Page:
How John Paul II converted a 'Time' journalist

How John Paul II converted a 'Time' journalist

After years of covering Pope John Paul II up close and personal, now retired Time magazine Vatican correspondent Wilton Wynn converted to Catholicism. The reporter says it was all due to the pope - who became his friend.

Wynn recalled that when Pope John Paul II was elected in 1978 he was covering Egypt's President Anwar Sadat, but he said he had a feeling that the new pope "would be a real newsmaker ... so I abandoned Sadat in favour of John Paul," he told USA Today.

Accompanying the new pope to Mexico in 1979, Wynn got a close look at the man and was deeply impressed, recalling that while aboard the papal plane, the pope would field questions from journalists in five languages and never dodged the tough queries.

All told, Wynn covered 20 of the pope's world travels and often talked about religion with him.

The two became close and during their travels he discovered the pope was reading his work. After he co-wrote a Time cover story on the pope's visit to England's Canterbury Cathedral in 1982, the pope stopped by Wynn's seat on the papal plane. "He reached out and took both of my hands and said, 'You are a good journalist,'" Wynn recalled. "I felt like I'd won the Pulitzer Prize."

In the late summer of 1985, before he retired for health reasons, Wynn took one last trip with the pope to Liechtenstein.

When Wynn saw the pope, he learned that John Paul had stopped between meetings to give him a blessing on his retirement. "That was one of those times I just broke down. I wept. I can't even remember what I said. I was overwhelmed."

Soon after, Vatican spokesman Joaquin Navarro-Valls asked Wynn if he wanted to dine with the pontiff. Navarro-Valls had worked alongside Wynn as a correspondent and was aware that Wynn was considering becoming a Catholic.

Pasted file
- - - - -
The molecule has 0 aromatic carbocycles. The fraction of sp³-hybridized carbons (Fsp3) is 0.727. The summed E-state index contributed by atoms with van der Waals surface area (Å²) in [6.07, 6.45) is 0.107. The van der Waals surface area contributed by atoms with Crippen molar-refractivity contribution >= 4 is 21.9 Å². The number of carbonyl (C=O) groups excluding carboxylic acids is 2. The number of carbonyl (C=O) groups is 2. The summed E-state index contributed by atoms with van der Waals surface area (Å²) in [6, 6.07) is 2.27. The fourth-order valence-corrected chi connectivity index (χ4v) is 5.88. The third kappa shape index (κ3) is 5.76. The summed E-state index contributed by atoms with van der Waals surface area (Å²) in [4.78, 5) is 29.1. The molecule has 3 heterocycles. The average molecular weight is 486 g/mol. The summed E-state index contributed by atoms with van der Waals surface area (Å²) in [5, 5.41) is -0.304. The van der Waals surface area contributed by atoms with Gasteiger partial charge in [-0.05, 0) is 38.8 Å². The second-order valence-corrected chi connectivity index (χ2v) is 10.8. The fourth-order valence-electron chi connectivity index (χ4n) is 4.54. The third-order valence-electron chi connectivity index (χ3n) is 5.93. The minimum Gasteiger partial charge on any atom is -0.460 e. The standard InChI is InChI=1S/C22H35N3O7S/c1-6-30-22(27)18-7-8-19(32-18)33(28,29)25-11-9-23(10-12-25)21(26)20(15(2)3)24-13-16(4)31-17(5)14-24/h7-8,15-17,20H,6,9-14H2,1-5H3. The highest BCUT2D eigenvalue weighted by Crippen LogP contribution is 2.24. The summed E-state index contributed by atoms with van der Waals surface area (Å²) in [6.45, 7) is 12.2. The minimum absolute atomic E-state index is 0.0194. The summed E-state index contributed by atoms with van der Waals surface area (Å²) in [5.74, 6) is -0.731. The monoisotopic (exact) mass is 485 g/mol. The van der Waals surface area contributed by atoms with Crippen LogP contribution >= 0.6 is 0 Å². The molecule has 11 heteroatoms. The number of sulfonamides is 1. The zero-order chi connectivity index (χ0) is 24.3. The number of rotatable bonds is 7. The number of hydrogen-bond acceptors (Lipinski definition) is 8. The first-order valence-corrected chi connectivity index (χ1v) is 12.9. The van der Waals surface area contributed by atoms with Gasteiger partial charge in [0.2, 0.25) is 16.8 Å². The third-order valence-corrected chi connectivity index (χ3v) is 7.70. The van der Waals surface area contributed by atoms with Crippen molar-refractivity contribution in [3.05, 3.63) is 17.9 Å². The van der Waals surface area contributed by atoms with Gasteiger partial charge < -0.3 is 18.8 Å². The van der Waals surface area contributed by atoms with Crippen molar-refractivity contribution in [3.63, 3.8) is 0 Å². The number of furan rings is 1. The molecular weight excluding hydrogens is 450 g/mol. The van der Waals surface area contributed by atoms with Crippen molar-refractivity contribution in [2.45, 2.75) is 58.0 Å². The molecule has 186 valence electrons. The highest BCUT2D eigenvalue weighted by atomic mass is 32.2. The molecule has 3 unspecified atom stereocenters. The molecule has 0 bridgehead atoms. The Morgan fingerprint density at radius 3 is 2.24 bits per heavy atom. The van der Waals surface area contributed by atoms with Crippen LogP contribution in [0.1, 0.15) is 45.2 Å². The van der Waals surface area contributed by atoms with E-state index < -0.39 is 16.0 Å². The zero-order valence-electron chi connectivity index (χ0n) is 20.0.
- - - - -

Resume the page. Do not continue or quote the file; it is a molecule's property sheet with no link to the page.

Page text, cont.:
That autumn they had dinner together. The pope had a few spoonfuls of his soup, and then pushed it aside, absorbed in the conversation. "He was just so intense. I could see he was determined to make sure he was understood ... He didn't talk about my becoming a Catholic."

Wynn says he was bothered by the Church's opposition to certain kinds of laboratory research with human material, like embryonic stem cell research.

"He said it is all based on the transcendent value of the human person. No human being must ever be treated as an object. That person is created in God's image and therefore has infinite value," Wynn says, adding that he left the dinner a changed man. "After dinner with the pope, I said, 'I believe.' I don't care if it looks crazy or irrational. You don't have to try to enforce this on anybody else, but you accept it and you do it, or you don't."

In April 1987, Wynn and his wife, Leila, a Protestant, joined the Church together, and a few days later John Paul invited them to a Mass in his private chapel in the Vatican.

Wynn saw John Paul in person just one time after that, soon after Time named the pope "Man of the Year" for 1994. He remembered Wynn, and as they shook hands, the pope joked that Wynn himself was the "Man of the Year."

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